Saturday, May 24, 2014

6 Easter Yr A May 25 2014

Audio 5.25.2014

Rick and I were married 30 years ago this November. If your math is as good as mine, that makes it 1984. We met through YMCA camp, I was the waterfront director and he was a camp counselor. But the point of this is baseball. When Rick and I met and were dating, we went to the Metrodome for Twins baseball. Now, in those days, I rolled my eyes at baseball, boring! And actually fell asleep during baseball games. But I went, because he seemed to enjoy it and I loved him so I went. We got married, and had kids, and brought our kids to the Metrodome for Twins baseball. As long as the kids could walk under the turnstile, they were free, we packed our own hotdogs in our picnic basket, and got to the dome early so we could sit way down in front, or on the third base line to watch batting practice. Before the game began, we'd move up into the nosebleed section into our own seats. I grew to love baseball, our kids love Twins baseball. These days, the only reason we pay for cable is to get FoxSports North, to watch Twins baseball. It's crazy what we'll do for love. 

In the fifteenth chapter of John, following what we hear today is, "This is my commandment, that you love one another, just as I have loved you." And what we have from John this week is a follow up to what we heard last week. John is reminding us, you know how to do this, love is hard, and you can do hard things. John reminds us that love is about a relationship, love God, love yourself, love others. And in John, Jesus reminds us that we will not be left alone, love is a hard thing after all, and so Jesus gives the Advocate. Advocate is one way to translate the Greek word, Paraclete. Paraclete can function relationally by designating one who brings help, consolation, comfort, and encouragement. All of these meanings however, derive from the most basic meaning of the word to “come along side another.” My friend Ted Huffman, pastor at First UCC downtown, was telling me that there was a time when a person who was standing for trial literally stood in the box the entire time. A Paraclete is the one who stands with, the one who holds up, and the Paraclete was the one to come along side to help the person stand throughout the trial, and if needed, to stand in for that person. This is the image that John evokes in this passage, this is the truth of what Jesus does in this passage. Jesus shows us what God's love for God's people looks like, we are not left alone, we are not left to our own devices.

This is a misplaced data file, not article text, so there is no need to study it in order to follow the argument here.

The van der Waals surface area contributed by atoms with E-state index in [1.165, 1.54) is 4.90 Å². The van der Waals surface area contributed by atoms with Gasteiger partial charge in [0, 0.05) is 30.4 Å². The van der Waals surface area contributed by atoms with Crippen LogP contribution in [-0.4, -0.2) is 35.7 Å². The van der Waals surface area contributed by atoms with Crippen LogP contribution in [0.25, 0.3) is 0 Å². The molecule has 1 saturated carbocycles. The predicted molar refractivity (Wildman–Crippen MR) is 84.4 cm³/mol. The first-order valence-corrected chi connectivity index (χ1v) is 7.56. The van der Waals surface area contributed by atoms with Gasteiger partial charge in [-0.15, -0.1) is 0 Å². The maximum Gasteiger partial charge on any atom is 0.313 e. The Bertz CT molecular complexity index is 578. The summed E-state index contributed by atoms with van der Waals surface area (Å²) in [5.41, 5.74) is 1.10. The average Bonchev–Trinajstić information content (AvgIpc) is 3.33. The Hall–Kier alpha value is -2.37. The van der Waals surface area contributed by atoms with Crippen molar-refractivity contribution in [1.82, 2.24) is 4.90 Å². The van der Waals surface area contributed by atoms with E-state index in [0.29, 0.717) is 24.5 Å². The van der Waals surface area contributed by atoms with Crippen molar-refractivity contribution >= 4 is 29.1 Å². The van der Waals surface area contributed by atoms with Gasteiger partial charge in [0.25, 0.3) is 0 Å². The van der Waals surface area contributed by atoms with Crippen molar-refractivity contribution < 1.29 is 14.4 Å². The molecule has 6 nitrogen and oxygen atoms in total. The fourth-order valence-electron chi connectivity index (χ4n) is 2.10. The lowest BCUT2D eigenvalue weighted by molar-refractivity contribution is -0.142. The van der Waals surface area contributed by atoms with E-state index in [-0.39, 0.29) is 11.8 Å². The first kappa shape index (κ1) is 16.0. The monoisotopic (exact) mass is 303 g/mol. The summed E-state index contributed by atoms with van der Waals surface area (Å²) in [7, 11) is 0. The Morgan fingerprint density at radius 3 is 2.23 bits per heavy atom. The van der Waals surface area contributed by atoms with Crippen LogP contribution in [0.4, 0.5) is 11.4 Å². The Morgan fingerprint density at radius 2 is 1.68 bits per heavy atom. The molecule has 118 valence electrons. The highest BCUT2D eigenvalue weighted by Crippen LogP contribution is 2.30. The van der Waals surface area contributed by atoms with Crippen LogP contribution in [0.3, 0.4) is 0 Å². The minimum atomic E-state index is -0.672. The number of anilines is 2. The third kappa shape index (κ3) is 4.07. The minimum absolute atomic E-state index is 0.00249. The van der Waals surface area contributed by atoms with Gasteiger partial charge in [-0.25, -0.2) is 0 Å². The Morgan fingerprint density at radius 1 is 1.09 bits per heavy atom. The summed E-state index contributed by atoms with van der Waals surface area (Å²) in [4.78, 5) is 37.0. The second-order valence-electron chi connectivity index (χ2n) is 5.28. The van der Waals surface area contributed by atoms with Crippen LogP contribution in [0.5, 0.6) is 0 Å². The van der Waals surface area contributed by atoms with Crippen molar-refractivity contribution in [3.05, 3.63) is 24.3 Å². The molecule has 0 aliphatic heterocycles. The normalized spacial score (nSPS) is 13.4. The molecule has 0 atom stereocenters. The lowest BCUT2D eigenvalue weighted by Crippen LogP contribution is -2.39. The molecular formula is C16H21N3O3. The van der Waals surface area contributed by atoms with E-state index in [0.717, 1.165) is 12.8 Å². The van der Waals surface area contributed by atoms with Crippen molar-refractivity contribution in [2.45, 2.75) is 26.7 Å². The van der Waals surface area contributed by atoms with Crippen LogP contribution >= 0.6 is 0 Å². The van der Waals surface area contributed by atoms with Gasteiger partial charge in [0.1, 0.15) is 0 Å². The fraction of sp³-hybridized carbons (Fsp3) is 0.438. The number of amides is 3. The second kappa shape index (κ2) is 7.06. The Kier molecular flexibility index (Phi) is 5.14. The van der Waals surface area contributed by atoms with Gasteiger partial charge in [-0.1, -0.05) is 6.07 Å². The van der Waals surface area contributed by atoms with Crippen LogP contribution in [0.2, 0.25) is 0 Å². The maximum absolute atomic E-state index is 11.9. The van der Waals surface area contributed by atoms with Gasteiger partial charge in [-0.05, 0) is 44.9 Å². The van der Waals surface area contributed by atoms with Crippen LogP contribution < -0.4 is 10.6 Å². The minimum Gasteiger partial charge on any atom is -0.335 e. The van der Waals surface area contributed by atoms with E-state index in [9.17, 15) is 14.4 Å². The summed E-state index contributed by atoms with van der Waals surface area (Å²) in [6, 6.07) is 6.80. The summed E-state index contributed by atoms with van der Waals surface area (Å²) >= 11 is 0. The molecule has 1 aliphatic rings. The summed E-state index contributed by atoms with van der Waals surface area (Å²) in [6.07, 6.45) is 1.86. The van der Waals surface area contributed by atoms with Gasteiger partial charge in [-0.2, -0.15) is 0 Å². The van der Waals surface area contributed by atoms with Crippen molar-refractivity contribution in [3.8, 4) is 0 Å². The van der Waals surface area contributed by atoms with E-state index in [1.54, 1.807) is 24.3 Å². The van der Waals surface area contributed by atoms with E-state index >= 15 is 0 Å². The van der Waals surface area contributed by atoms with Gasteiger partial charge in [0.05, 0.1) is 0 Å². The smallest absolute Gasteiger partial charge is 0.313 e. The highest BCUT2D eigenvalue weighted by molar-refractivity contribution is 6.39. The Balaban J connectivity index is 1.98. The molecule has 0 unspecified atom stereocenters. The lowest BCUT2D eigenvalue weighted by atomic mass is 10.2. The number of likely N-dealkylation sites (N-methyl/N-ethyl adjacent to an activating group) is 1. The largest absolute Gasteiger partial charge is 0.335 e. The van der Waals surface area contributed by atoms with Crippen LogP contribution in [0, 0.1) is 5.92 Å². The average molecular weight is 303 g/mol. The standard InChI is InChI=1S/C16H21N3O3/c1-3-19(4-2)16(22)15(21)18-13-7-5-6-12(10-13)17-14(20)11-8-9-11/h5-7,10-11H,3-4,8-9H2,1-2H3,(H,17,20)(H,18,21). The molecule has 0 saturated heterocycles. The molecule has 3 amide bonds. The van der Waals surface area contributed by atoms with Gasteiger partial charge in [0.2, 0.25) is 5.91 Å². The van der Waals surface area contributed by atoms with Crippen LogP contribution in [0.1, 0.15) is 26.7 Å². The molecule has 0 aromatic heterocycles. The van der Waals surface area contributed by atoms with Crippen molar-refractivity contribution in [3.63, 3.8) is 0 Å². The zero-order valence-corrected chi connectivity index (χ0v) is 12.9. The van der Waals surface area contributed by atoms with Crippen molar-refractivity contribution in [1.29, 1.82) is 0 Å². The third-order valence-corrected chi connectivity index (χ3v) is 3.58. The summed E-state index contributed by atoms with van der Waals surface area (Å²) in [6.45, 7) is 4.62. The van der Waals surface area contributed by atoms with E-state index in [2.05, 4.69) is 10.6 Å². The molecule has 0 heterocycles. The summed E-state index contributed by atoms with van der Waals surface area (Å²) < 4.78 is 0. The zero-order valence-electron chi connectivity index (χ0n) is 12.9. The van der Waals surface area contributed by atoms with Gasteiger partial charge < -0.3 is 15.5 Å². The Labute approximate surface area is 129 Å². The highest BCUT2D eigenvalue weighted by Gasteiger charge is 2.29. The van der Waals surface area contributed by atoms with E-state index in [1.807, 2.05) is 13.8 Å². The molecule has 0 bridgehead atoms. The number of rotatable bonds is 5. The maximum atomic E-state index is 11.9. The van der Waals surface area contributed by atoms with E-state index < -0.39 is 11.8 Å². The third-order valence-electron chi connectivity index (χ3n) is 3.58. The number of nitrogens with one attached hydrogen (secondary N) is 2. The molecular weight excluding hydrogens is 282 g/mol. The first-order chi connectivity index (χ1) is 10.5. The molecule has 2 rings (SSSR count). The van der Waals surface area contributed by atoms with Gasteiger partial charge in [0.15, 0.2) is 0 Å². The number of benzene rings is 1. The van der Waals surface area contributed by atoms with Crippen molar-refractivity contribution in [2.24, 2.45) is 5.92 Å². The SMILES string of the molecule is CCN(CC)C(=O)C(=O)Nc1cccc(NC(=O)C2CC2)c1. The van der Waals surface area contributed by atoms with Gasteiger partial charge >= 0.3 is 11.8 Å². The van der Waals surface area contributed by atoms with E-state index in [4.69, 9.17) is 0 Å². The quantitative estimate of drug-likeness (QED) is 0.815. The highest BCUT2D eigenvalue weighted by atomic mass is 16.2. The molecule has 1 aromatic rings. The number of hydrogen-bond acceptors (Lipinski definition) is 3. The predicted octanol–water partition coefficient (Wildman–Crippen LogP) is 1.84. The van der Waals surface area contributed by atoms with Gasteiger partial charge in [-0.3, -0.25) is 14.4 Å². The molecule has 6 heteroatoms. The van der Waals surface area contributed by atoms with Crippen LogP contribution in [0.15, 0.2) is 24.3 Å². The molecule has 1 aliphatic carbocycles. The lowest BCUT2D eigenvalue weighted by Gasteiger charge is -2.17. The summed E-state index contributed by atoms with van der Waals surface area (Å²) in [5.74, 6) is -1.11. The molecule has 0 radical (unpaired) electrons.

What is hard about love, is that our world has led us to believe that love is about a feeling. Love is the same as romance, or passion, or sex. Love comes and goes. You can fall into and out of love. But that is not this love that God commands, that is not the love that this story shows us. A real love story is a story that shows a relationship that endures, a relationship in which the lovers treat each other well, respectfully, compassionately, lovingly, even when they don't feel like it, even when they don't want to. A real love story is a story in which a father pushes his son's wheel chair for the whole race, so that the son will know what it is like to run. A real love story is when one friend, who is blind, puts his friend who has no legs, on his back and they go about living life together. A real love story is when a couple watches baseball together, because they've grown to love baseball together. 

Love is holding another person up, when all we want to do is fall down. Love is holding another person up when it seems impossible to stand another moment. Love is standing there for another person, speaking on behalf of the other, being the voice for the voiceless, love is showing up. And it is hard, so Jesus leaves this Spirit, this Advocate, this Paraclete, with us, we are not left alone. 

Love is hard, and you can do hard things. Have you ever known that Spirit, that Advocate, that Paraclete coming along side of you? This Spirit, this Paraclete is hard to identify. But it lives somewhere in the wind and the flame of compassion, of grace, courage, faith, peace, laughter, music, strength, and joy.  

Love is hard, and you can do hard things. When is a time when you have wanted to just lie down and die, but someone came by your side and held you up? When have you been broken and spent, and someone came by your side and gave you words of encouragement? When have you been ready to throw in the towel, when have you been ready to call it quits, and someone came by your side and said, that's why a baseball game is nine innings. When have you stood by the side of one you love, when doing so may have seemed doomed.